At the peak of his career, DJ AM appeared to have it all, considering his successful career as a top-earning DJ who frequently performed at celebrity parties. However, DJ AM also struggled with a drug addiction that was exacerbated by the post-traumatic stress disorder from his 2008 plane crash. In the documentary “As I AM: The Life and Times of DJ AM,” director Kevin Kerslake, who spoke with WSN during the Tribeca Film Festival, depicts the challenges that the late AM faced and the efforts he made to help others.
WSN: What drew you to DJ AM’s story?
KK: I think there’s a sex, drugs and rock-and-roll aspect. With the more substantial parts of his story, AM had some issues, some personal demons, which he was wrestling with since he was very young. I think that how he overcame them and the effect that they had on him really transcended that gravitational pull of the more insidious components. That was really quite an achievement, especially because it also involved an incredible amount of work toward helping others in recovery.
WSN: In the film, DJ AM’s mom discusses his PTSD. What struck you most with how he handled the aftermath?
KK: I think the totality of it all. The fact that it was linked to a former problem of addiction had fatal consequences. Someone in the film frames it in a way that I thought was very telling, in that he said that it was
courageous — to get back on the plane and to get back to work, and also to do his show, “Gone Too Far,” which ultimately had too many triggers that he shouldn’t have been around. The bravery that AM exhibited really said something about him and how he used music to heal himself and to bring people together.
WSN: You mentioned that you see a lot of parallels between DJ AM’s life and Kurt Cobain’s life. Can you explain what parallels you see?
KK: The most obvious connection to Kurt’s life comes in two forms — fame and addiction. But, I think that drug addictions never arise out of healthy circumstances. The fact that both their problems started early just meant that they had a deep root. They were both incredibly self-aware and were very articulate about the things that they were going through. Unfortunately, you could talk about something, but that doesn’t mean you could necessarily control it. What they were so articulate about really turned on them. I know that they were both fearful of it and I think AM more so than Kurt, because he did so much work in recovery and in helping others.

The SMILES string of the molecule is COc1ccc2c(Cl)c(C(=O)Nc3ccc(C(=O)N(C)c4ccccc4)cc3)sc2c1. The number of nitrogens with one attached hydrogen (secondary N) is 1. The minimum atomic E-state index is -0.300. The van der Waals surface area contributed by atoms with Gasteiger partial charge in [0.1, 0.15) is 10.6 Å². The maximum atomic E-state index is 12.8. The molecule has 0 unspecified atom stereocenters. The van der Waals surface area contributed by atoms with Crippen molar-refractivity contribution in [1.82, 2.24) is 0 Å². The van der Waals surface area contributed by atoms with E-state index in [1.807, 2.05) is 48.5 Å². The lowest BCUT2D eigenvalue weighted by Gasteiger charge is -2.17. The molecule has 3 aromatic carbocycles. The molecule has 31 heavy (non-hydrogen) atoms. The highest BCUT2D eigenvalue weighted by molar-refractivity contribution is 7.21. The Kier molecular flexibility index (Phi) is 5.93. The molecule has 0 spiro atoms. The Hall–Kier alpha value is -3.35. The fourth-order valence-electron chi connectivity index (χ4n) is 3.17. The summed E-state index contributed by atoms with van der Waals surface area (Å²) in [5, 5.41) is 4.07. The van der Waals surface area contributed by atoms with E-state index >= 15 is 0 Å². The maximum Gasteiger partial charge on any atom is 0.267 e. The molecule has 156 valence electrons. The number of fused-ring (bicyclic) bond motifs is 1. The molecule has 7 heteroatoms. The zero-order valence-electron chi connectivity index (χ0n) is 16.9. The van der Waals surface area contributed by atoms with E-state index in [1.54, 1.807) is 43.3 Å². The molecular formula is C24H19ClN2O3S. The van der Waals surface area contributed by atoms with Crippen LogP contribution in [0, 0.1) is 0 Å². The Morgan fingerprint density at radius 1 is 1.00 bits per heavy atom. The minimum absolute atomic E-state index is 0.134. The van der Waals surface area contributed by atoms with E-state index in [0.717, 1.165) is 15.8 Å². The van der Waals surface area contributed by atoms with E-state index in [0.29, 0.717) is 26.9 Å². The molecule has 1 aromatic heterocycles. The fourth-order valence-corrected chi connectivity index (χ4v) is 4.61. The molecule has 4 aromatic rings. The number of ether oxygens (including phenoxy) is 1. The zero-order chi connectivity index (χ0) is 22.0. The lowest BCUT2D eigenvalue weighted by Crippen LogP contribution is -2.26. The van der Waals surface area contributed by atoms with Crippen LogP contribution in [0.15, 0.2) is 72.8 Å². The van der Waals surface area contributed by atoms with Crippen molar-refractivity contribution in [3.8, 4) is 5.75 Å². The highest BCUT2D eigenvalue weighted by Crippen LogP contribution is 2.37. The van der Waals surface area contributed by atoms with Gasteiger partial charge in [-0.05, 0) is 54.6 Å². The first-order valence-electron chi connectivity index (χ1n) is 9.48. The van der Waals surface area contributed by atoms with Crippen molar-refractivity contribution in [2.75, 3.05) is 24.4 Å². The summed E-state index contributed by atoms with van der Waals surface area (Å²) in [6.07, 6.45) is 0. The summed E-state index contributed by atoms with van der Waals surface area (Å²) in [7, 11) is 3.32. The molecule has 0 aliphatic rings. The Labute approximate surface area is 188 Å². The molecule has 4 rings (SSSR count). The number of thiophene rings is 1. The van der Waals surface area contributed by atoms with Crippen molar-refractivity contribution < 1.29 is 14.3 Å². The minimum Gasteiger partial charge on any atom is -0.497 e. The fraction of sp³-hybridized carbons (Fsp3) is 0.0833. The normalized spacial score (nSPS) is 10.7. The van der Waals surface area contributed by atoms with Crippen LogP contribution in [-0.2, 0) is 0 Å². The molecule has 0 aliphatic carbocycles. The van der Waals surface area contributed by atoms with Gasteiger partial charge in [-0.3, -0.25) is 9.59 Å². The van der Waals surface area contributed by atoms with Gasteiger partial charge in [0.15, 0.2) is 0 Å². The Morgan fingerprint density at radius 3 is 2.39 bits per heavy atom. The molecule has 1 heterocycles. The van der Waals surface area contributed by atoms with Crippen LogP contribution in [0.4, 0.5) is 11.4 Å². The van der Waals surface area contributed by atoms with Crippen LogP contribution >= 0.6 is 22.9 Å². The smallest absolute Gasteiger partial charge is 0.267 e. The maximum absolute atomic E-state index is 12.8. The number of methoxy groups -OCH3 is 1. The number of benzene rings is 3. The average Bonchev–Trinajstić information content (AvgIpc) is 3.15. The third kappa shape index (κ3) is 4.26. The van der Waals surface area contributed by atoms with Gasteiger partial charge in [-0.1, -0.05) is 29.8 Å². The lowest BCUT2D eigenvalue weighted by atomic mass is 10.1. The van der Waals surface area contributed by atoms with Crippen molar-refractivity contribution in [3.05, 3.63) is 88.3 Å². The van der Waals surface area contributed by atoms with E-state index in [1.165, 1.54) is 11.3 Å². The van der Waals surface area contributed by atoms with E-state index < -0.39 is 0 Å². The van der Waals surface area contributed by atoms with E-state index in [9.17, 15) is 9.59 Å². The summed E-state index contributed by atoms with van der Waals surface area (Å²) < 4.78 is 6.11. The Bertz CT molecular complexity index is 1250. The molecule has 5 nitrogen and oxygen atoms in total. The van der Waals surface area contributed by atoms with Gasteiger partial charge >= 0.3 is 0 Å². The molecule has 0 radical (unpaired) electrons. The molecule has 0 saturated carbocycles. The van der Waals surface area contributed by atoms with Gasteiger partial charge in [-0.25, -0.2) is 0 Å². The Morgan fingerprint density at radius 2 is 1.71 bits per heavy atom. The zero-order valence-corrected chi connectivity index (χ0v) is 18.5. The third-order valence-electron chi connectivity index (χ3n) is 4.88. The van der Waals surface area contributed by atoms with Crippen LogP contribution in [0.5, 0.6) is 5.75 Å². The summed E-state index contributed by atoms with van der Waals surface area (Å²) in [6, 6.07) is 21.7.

WSN: You deal a lot with addiction and drugs in this film. Is it your hope that this film will start a lot of those difficult conversations about those topics?
KK: I do. There seem to be some commonalities among people who suffer from that condition. It’s really easy to dismiss people who are going through those things, but, they’re not considering the fact that no one wants to be in that position. They’re doing it because they had to turn to that to really medicate the pain. Where others are able to overcome it by other means, there are millions of people who haven’t been able to do that. We’re all in this together, on this planet, and I think that it’s distressing and dispiriting to see the lack of compassion. Hopefully, this will illuminate some of the issues.
A version of this article appeared in the Tuesday, April 28 print edition. Email Alexa Spieler at [email protected]